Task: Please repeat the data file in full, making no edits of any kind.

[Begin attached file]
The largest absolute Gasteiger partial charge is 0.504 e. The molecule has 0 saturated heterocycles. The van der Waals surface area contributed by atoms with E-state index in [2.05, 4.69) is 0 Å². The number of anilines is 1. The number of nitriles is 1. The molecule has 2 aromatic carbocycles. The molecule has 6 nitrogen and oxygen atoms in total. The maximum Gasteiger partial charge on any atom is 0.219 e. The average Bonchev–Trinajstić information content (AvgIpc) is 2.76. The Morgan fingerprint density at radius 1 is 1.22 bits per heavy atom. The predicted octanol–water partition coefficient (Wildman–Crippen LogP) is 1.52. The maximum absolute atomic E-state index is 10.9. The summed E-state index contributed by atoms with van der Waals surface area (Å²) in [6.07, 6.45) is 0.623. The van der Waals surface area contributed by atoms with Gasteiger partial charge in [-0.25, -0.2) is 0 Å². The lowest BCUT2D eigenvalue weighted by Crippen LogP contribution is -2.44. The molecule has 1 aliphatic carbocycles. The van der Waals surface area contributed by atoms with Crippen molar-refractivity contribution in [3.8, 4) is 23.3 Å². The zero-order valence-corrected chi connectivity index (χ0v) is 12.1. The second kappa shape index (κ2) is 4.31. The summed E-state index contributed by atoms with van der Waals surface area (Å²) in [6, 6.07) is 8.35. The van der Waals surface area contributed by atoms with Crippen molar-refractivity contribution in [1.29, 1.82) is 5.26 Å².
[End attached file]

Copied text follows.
The largest absolute Gasteiger partial charge is 0.504 e. The molecule has 0 saturated heterocycles. The van der Waals surface area contributed by atoms with E-state index in [2.05, 4.69) is 0 Å². The number of anilines is 1. The number of nitriles is 1. The molecule has 2 aromatic carbocycles. The molecule has 6 nitrogen and oxygen atoms in total. The maximum Gasteiger partial charge on any atom is 0.219 e. The average Bonchev–Trinajstić information content (AvgIpc) is 2.76. The Morgan fingerprint density at radius 1 is 1.22 bits per heavy atom. The predicted octanol–water partition coefficient (Wildman–Crippen LogP) is 1.52. The maximum absolute atomic E-state index is 10.9. The summed E-state index contributed by atoms with van der Waals surface area (Å²) in [6.07, 6.45) is 0.623. The van der Waals surface area contributed by atoms with Gasteiger partial charge in [-0.25, -0.2) is 0 Å². The lowest BCUT2D eigenvalue weighted by Crippen LogP contribution is -2.44. The molecule has 1 aliphatic carbocycles. The van der Waals surface area contributed by atoms with Crippen molar-refractivity contribution in [3.8, 4) is 23.3 Å². The zero-order valence-corrected chi connectivity index (χ0v) is 12.1. The second kappa shape index (κ2) is 4.31. The summed E-state index contributed by atoms with van der Waals surface area (Å²) in [6, 6.07) is 8.35. The van der Waals surface area contributed by atoms with Crippen molar-refractivity contribution in [1.29, 1.82) is 5.26 Å².